Charles with the Ball

I have often discussed the need for de-spooking and dealing with the
distracted horse. I have described how to work with a variety of tools
including a tarp, a large ball and the birdie. These objects help a horse to
accept new, different thigs that pop up without warning. They teach a
horse to be quiet and emotionally sound. The change of direction
exercise is used in teaching a horse to go over a tarp. I am going to
review this exercise because this is a basic skill you will need your horse
to have before you teach him to go over a variety of other objects
including water, bridges and things that rattle under foot. There are
many objects that we can teach our horses to go over that will make
them more safe and solid on the trail.
For this exercise I work with a 12 or 14-foot line (depending on the size
of the horse) and I teach the horse to go around me, stop his feet and
pause. The reason we pause is that we don’t want this to be a running
exercise. When we simply have a horse lunge around us, the horse is
going to run. Horses are condition/response animals and they will simply
run if not controlled by the stop and pause. By controlling a horse’s feet,
we can control the mind and get the horse focused.
Using this exercise, we can teach the horse to go over poles. Once the
horse is comfortable going over one pole, we can add poles. We can
space the poles out, depending on the length of the horse’s stride and
gait and have the horse trot over the poles. From there we can teach the
horse to go over a log or a cavaletti. A horse may also be lunged over
small jumps. In doing this we are reinforcing the forward cue and
teaching the horse to be comfortable going over different objects at
different speeds. One of the benefits of trotting over poles is that it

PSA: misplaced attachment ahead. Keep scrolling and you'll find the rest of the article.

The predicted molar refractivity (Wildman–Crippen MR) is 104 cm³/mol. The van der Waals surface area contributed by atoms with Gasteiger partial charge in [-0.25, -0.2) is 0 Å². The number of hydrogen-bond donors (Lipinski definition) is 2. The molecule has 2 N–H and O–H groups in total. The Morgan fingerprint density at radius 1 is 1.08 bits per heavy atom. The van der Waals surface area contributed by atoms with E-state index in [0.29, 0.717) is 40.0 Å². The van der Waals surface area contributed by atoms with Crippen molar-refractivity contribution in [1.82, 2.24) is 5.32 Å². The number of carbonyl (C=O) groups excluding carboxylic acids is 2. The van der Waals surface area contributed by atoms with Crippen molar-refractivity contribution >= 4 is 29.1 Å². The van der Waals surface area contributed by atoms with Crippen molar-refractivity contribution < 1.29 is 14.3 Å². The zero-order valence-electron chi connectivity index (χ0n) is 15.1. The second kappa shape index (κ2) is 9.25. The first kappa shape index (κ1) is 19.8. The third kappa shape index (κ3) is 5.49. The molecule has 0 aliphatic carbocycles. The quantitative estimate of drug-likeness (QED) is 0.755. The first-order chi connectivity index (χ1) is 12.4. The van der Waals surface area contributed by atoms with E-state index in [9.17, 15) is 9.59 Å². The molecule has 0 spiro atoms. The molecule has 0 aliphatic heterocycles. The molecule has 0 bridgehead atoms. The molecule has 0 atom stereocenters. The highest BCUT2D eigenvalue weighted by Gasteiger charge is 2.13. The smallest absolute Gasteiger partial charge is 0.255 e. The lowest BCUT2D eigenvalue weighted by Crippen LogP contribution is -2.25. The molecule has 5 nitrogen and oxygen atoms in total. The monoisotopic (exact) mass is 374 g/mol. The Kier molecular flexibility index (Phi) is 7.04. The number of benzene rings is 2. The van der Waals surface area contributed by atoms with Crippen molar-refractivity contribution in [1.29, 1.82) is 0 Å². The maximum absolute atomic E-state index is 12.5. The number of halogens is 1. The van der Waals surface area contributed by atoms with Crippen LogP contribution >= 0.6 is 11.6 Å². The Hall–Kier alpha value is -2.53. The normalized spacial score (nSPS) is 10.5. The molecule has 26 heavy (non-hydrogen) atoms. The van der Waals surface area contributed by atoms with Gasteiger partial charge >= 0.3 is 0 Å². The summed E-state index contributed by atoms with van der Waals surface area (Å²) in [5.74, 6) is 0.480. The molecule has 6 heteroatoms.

teaches the horse to use his back. Jumping over an 18 to 24-inch bar also
teaches the horse to use his back.

We can teach our horses to go up and down hills by lunging on a side
hill. This helps a horse learn to get his footing. Many well-trained horses
are flat landers and don’t know how to come down a hill. You need to
make sure your horse knows these things before you take the horse out
on the trail. It is safer to find out what the horse does and does not know
and do the necessary training on the end of a lunge line.
You can teach your horse to cross a mud bog and a creek by lunging him
through the obstacle until he accepts it. You will know the lesson is
complete when the horse drops his nose down and walks through the
mud or water. You can let your imagination run wild as you never know
what you will find out on a trail. For example, if you have an old
mattress, teach your horse to go over it. Make a square out of poles,
railroad ties or four by fours and fill it with empty plastic bottles. The
horse will soon get used to the snapping and crackling under foot. It is
much easier and safer to do this type of training on the ground rather
than in the saddle.
Everything you do with the ball, the birdie and these lunging exercises is
preparation for getting your horse to accept new and difference things
and be safe out one the trail. Be patient, persistent, consistent in how you
ask and have a good time. Your trail rides will be safer and much more
enjoyable when your horse is prepared to deal with new things.